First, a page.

I'm having a very odd issue using an integrated DC-DC isolated converter module. As the module stabilizes, a massive pk-pk ripple is developing on both the output and the input. At first we thought this might be induced by characteristics of the circuit it was supplying or its own supply, but even after completely removing the module and simply using it to drive a resistive load we are still seeing this symptom. To be clear, the module does output exactly an average 4.995VDC given a 48VDC supply, but the ripple is 1.29V pk-pk! Has anyone else seen this behavior before that might be able to offer some clues? Scope shots and details below:

DC-DC Module

  • PN: SHHD003A0A Datasheet
  • Mfg: ABB Embedded Power
  • Input Range: (4:1) 18-75 VDC
  • Output: 5 VDC / 3A

Test Setup

  • DC-DC alone on a perf-board with oscilloscope prove connected across VOut+/VOut-
  • BK Precision supply providing 48VDC to VIn+/VIn-
  • Trim and Remote ON/OFF disconnected (open circuit)
  • 1kOhm Resistor across VOut+/VOut- as "load"

This is a scope shot from VOut-. Pk-pk noise is 1.29V. The periodicity of the transient exactly matches the switching frequency of the DC-DC.


This is a shot from VIn- where a similar transient is observed 6.67V pk-pk noise!



-- Removed for simplicity --


To take our particular application circuit out of the equation, this is the test setup I am using (constructed using the shortest possible soldered connections on a perf-board):


There seem to be two issues contributing. One is the bench-top power supply being used which itself introduces significant ripple. Second is defeating the DC-DC converter's isolation by shorting VIn- and VOut- together. The three images show each condition. Even the 180 mV pk-pk noise in the best case (powered by battery), while potentially acceptable in the application, is double the datasheet specification (75 mV)!

It just gets worse from there. Ripple is 460 mV pk-pk when the DC-DC is powered by a bench-top supply (with identical results from several other switching AC-DC converters I had lying around). Finally, ripple worsens to 1030 mV pk-pk if VIn- and VOut- are shorted to defeat isolation and bring input and output ground to the same reference (while powered via battery). What's going on here, is it possible this is just a marginally stable poorly designed DC-DC module?

Powered by battery, maintaining isolation: Battery power with isolation

Powered by BK precision bench-top supply, maintaining isolation: Benchtop power with isolation

Powered by battery, with isolation broken using an 18awg wire short directly from VIn- to VOut-: Benchtop power no isolation

  • 1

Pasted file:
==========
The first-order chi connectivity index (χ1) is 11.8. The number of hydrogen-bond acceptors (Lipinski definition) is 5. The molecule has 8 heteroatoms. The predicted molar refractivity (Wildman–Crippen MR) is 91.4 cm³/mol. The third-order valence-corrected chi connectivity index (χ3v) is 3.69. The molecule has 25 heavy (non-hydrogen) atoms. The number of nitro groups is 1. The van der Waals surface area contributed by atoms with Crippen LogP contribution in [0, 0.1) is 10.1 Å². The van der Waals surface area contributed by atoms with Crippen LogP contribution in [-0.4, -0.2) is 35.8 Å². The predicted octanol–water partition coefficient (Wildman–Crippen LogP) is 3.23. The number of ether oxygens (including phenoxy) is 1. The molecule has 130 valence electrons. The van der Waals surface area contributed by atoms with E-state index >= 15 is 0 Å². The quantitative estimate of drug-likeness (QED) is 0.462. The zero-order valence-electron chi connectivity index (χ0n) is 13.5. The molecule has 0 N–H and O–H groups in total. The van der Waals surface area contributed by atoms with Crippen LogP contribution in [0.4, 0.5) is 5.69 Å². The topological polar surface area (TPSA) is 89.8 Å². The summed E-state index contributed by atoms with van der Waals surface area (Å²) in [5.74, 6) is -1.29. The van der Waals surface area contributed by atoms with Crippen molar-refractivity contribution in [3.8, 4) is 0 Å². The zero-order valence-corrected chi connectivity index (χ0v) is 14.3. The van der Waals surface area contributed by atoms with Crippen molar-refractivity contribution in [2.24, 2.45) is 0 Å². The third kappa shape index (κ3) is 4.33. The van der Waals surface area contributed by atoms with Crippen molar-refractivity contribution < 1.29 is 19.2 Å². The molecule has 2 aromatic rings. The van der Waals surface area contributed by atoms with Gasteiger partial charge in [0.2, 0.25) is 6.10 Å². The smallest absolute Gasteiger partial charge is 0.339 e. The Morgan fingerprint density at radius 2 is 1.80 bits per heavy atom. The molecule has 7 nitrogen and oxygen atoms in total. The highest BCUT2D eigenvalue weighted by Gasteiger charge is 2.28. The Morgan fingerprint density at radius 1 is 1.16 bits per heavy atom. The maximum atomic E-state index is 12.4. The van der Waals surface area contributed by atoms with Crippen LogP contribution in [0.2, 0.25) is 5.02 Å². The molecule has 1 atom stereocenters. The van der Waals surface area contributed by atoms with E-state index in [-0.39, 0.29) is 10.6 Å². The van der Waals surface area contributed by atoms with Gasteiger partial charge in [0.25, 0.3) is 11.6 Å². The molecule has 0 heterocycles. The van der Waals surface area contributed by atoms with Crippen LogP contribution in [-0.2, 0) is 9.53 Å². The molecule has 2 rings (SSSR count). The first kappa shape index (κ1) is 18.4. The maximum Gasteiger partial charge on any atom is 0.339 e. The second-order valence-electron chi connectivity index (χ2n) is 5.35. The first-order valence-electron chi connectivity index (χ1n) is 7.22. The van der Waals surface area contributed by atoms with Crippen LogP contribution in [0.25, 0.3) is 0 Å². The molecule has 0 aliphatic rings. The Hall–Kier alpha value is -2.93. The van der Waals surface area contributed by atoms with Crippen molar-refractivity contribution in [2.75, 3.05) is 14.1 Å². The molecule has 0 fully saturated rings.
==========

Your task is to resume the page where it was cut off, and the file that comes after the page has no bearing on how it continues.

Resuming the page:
\$\begingroup\$ Try powering it off two or three 9V batteries and see what happens. Or a linear supply. Or just a different type of switching supply. \$\endgroup\$
    – DKNguyen
    Jul 30, 2019 at 18:28
  • 2
    \$\begingroup\$ The first thing to ask yourself when probing with an oscilloscope is: where is the ground located? and Is it the right ground? and How good is my ground? \$\endgroup\$
    – Voltage Spike
    Jul 30, 2019 at 18:32
  • 1
    \$\begingroup\$ As @VoltageSpike is hinting, once you connect a 'scope probe to a circuit you (usually) no longer have isolation from ground. Strange things can happen. What do you see if you make ac and dc voltage measurements with a battery-operated meter? \$\endgroup\$ Jul 30, 2019 at 18:54
  • 1
    \$\begingroup\$ Another possibility is that the supply has an output filter. An output filter feeding a DC-DC (negative incremental input impedance) can cause instability and the kind of behavior you're seeing. Google "Middlebrook criterion". You could also try a big bulk cap right at the input to the module to see if that fixes it. \$\endgroup\$
    – John D
    Jul 30, 2019 at 19:09
  • 1
    \$\begingroup\$ Did you add a 33uF capacitor on the input, as suggested in page 6 of the datasheet? \$\endgroup\$
    – BeB00
    Jul 30, 2019 at 19:17

1 Answer 1


It's been some time since I opened this question but I wanted to share the ultimate solution to help others new to diagnosing switching mode power supply characteristics (many of the comments helped but @VoltageSpike and @Elliot Alderson really set me on the right path).

In the end this was mostly a matter of not understanding how to probe the transient voltages produced by an SMPS properly with an oscilloscope. After reviewing several different references:

Using a "paper clip" ground to create the smallest possible measurement loop made a dramatic difference in the quality of my measurements! (as shown below)

"Paper clip" probe ground

Here is an example of the ripple and voltage transients which originally motivated me to post this question. In this case the probe tip is applied to the 5V rail and the probe ground is connected to a grounded mounting hole several inches away using the probe's alligator grounding clip (pk-pk ripple is 386 mV):

Large apparent pk-pk ripple due to poor probing strategy

Now that same supply, with no other change and supplied power by a bench-top power supply, is probed using the "paper clip" ground point directly across the bypass capacitor nearest the output of the DC-DC SMPS 5V output (pk-pk ripple is 20.1 mV, well within the DC-DC module's specification):

Actual pk-pk ripple with proper probing technique

In the end, this new probing method even allowed me to pinpoint a previously un-diagnosed noise source in the form of an ornery charge-pump based TTL -> RS232 transceiver which could be squelched by adding a second 1 uF ceramic bypass capacitor near the source.


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